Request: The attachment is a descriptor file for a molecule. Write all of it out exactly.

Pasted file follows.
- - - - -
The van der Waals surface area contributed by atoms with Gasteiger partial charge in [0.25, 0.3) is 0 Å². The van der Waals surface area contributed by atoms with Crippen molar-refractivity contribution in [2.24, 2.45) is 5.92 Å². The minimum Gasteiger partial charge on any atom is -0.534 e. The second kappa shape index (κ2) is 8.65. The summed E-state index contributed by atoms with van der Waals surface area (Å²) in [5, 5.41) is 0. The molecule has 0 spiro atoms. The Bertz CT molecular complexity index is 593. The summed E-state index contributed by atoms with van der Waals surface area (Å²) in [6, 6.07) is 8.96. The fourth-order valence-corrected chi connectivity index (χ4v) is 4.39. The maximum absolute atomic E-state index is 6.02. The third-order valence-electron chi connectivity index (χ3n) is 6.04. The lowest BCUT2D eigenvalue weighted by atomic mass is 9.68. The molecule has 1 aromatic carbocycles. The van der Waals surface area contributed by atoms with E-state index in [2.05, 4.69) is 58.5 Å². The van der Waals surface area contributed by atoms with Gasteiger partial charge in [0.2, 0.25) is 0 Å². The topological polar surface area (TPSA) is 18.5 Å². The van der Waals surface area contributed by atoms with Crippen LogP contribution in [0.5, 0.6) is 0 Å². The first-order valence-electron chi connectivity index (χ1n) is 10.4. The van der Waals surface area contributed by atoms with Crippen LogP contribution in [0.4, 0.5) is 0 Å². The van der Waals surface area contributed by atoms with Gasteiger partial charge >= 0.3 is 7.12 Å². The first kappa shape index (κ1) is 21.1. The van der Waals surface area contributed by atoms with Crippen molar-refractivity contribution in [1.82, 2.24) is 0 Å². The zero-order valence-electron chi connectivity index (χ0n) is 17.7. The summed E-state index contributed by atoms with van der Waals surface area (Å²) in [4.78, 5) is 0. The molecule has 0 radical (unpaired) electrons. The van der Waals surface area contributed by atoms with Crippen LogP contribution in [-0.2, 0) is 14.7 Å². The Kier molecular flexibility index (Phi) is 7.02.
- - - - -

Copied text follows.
The van der Waals surface area contributed by atoms with Gasteiger partial charge in [0.25, 0.3) is 0 Å². The van der Waals surface area contributed by atoms with Crippen molar-refractivity contribution in [2.24, 2.45) is 5.92 Å². The minimum Gasteiger partial charge on any atom is -0.534 e. The second kappa shape index (κ2) is 8.65. The summed E-state index contributed by atoms with van der Waals surface area (Å²) in [5, 5.41) is 0. The molecule has 0 spiro atoms. The Bertz CT molecular complexity index is 593. The summed E-state index contributed by atoms with van der Waals surface area (Å²) in [6, 6.07) is 8.96. The fourth-order valence-corrected chi connectivity index (χ4v) is 4.39. The maximum absolute atomic E-state index is 6.02. The third-order valence-electron chi connectivity index (χ3n) is 6.04. The lowest BCUT2D eigenvalue weighted by atomic mass is 9.68. The molecule has 1 aromatic carbocycles. The van der Waals surface area contributed by atoms with E-state index in [2.05, 4.69) is 58.5 Å². The van der Waals surface area contributed by atoms with Gasteiger partial charge in [0.2, 0.25) is 0 Å². The topological polar surface area (TPSA) is 18.5 Å². The van der Waals surface area contributed by atoms with Crippen LogP contribution in [0.5, 0.6) is 0 Å². The first-order valence-electron chi connectivity index (χ1n) is 10.4. The van der Waals surface area contributed by atoms with Crippen LogP contribution in [0.4, 0.5) is 0 Å². The van der Waals surface area contributed by atoms with Gasteiger partial charge >= 0.3 is 7.12 Å². The first kappa shape index (κ1) is 21.1. The van der Waals surface area contributed by atoms with Crippen molar-refractivity contribution in [1.82, 2.24) is 0 Å². The zero-order valence-electron chi connectivity index (χ0n) is 17.7. The summed E-state index contributed by atoms with van der Waals surface area (Å²) in [4.78, 5) is 0. The molecule has 0 radical (unpaired) electrons. The van der Waals surface area contributed by atoms with Crippen LogP contribution in [-0.2, 0) is 14.7 Å². The Kier molecular flexibility index (Phi) is 7.02.